If you moved into an aged care home before 1 July 2014, your fees will stay the same. The fees that your provider can ask you to pay are explained below.
There are five main types of fees your provider may ask you to pay:
A basic daily fee: this covers living costs such as meals, power and laundry. Everyone moving into an aged care home can be asked to pay this fee.
An income tested fee: this is a contribution towards the cost of your care. The Department of Human Services will work out if you need to pay this fee based on an assessment of your income, and tell you of the amount.
Fees for extra services: you may have to pay extra if you choose a higher standard of accommodation or extra services. These vary from home to home. Your aged care home provider can give you details of these services and the fees that apply.
Additional service fees: you may have to pay additional fees for other care of services that are above your assessed care needs or the care and services your aged care home is required to provide to you.
Basic daily fee
A basic daily fee contributes to your day-to-day living costs such as meals, cleaning, laundry, heating and cooling. It is part of the overall fees you can be asked to pay towards the cost of your care. The basic daily fee has not changed as part of the fee arrangements introduced on 1 July 2014.
Income tested fee
If you have total assessable income above the income threshold, you can be asked to pay an income tested fee.
The Department of Human Services works out the income tested fee based on your individual circumstances and your income information. The Department of Human Services would have done this assessment when you first moved into the aged care home and let you and your aged care home provider know the maximum fees you can be asked to pay.
A full list of current rates is provided on the Schedule of Fees and Charges for residents in care before 1 July 2014.
Income tested fee changes
Your income tested fee is reviewed every quarter so you never pay more than you should. The maximum income tested fee you can be asked to pay is based on your assessed income at the start of each quarter. The fee is set and does not generally change during that quarter. The quarters start on 1 January, 20 March, 1 July and 20 September each year.
If your income tested fee changes, the Department of Human Services will let you and your aged care home provider know by letter.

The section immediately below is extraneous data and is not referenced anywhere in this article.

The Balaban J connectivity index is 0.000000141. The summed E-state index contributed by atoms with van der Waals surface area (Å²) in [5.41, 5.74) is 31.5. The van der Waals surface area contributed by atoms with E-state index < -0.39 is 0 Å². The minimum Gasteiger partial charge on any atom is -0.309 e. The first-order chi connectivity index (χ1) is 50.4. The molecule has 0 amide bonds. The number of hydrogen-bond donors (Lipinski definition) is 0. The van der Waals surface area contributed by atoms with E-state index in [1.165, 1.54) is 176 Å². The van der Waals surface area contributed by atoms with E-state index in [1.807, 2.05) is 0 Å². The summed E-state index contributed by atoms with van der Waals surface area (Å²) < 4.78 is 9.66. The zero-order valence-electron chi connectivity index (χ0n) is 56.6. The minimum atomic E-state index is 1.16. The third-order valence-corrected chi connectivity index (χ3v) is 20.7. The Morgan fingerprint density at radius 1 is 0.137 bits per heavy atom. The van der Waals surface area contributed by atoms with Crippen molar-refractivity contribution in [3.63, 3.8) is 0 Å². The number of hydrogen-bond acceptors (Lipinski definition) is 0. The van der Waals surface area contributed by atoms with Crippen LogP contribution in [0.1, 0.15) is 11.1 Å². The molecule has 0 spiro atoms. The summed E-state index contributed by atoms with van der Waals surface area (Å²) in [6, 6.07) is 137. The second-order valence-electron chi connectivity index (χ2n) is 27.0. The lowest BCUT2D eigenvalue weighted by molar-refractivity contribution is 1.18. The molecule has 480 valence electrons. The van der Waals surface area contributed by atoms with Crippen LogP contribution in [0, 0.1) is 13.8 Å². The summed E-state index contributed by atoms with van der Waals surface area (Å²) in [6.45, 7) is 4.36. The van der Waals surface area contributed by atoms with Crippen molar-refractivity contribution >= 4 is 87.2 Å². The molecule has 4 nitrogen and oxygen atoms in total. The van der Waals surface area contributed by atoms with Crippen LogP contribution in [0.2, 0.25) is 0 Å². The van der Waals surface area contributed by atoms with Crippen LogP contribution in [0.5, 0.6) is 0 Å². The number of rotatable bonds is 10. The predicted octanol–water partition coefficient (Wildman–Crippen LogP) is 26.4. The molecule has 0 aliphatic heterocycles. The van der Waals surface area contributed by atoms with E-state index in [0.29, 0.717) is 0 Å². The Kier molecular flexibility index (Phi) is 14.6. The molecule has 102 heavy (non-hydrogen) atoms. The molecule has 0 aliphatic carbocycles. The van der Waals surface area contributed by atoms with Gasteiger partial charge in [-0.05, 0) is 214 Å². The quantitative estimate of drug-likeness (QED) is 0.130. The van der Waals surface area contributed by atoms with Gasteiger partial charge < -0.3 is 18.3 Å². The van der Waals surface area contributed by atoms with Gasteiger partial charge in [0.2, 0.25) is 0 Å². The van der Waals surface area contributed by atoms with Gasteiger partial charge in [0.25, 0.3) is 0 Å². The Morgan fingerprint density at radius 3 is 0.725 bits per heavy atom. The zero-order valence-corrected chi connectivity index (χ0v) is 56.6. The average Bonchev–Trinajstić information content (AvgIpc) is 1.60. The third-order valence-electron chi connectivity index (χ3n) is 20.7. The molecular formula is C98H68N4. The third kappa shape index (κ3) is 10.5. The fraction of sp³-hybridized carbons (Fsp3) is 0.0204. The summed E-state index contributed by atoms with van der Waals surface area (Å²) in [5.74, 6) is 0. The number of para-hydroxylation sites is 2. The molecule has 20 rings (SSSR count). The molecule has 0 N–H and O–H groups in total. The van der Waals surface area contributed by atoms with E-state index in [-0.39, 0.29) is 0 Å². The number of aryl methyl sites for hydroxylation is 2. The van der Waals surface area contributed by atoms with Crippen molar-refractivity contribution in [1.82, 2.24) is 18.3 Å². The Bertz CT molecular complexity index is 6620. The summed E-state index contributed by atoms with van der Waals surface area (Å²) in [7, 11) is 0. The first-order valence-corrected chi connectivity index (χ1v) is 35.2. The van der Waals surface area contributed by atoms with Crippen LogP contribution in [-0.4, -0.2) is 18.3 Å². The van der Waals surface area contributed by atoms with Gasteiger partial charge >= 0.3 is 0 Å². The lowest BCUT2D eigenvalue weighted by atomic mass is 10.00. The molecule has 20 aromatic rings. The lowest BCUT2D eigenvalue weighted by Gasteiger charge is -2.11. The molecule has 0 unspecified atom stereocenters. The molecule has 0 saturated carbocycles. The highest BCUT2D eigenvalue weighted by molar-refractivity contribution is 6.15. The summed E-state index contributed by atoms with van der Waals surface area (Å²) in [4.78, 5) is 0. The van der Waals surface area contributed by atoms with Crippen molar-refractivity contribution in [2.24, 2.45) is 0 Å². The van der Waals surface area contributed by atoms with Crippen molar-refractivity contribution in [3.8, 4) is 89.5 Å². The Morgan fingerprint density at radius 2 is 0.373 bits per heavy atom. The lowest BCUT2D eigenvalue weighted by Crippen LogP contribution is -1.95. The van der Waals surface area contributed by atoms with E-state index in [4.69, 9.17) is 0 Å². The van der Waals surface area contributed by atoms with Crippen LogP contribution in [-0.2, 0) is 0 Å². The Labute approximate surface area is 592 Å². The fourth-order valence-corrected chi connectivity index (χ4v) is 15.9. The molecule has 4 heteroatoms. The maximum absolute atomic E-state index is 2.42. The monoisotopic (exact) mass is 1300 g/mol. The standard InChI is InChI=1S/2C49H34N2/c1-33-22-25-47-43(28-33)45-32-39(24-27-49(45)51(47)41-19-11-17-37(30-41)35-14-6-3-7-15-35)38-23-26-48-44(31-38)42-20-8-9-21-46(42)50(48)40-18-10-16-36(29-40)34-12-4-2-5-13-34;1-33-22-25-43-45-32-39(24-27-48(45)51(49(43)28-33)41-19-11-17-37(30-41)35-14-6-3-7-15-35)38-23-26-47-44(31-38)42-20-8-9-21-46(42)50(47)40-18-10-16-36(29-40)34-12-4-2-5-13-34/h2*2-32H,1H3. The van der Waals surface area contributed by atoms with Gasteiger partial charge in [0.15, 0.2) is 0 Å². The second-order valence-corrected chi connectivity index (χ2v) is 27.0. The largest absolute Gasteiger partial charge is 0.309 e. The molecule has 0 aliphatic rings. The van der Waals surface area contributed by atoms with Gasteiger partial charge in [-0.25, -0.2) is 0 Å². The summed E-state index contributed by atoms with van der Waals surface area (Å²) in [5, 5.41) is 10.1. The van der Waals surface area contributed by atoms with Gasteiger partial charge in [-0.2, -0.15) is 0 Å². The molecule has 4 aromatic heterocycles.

At the end of each quarter, you may receive a refund from your aged care home provider if your assessed income has gone down. You will not be asked to pay more for the previous quarter if your assessed income has gone up.
If your income changes significantly you should tell the Department of Human Services or the Department of Veterans’ Affairs. This is so you never pay more than you should.
When you have updated your income, if you would then like to have your income-tested fee reviewed, you can contact the Department of Human Services on 1800 227 475.
Financial hardship assistance
If you cannot pay your aged care costs for reasons beyond your control, you can ask for financial hardship assistance. Read more about financial hardship assistance.
Post-1 July fee arrangements for aged care homes
The basic daily fee did not change as part of the changes introduced on 1 July 2014. However, the income tested fee has been replaced by a means-tested care fee under the post-1 July 2014 fee arrangements.
Annual and lifetime caps
If you moved into an aged care home before 1 July 2014, or you have moved homes but have decided to stay on your existing fee arrangements, the annual and lifetime caps do not apply to your income tested fees. The caps only apply to means-tested care fees that are payable for people that entered care after 1 July 2014 or opted in to the post 1 July 2014 fee arrangements upon moving homes.
However, the amount of income tested fees you can be asked to pay are capped at a daily rate that is roughly equivalent to the annual cap.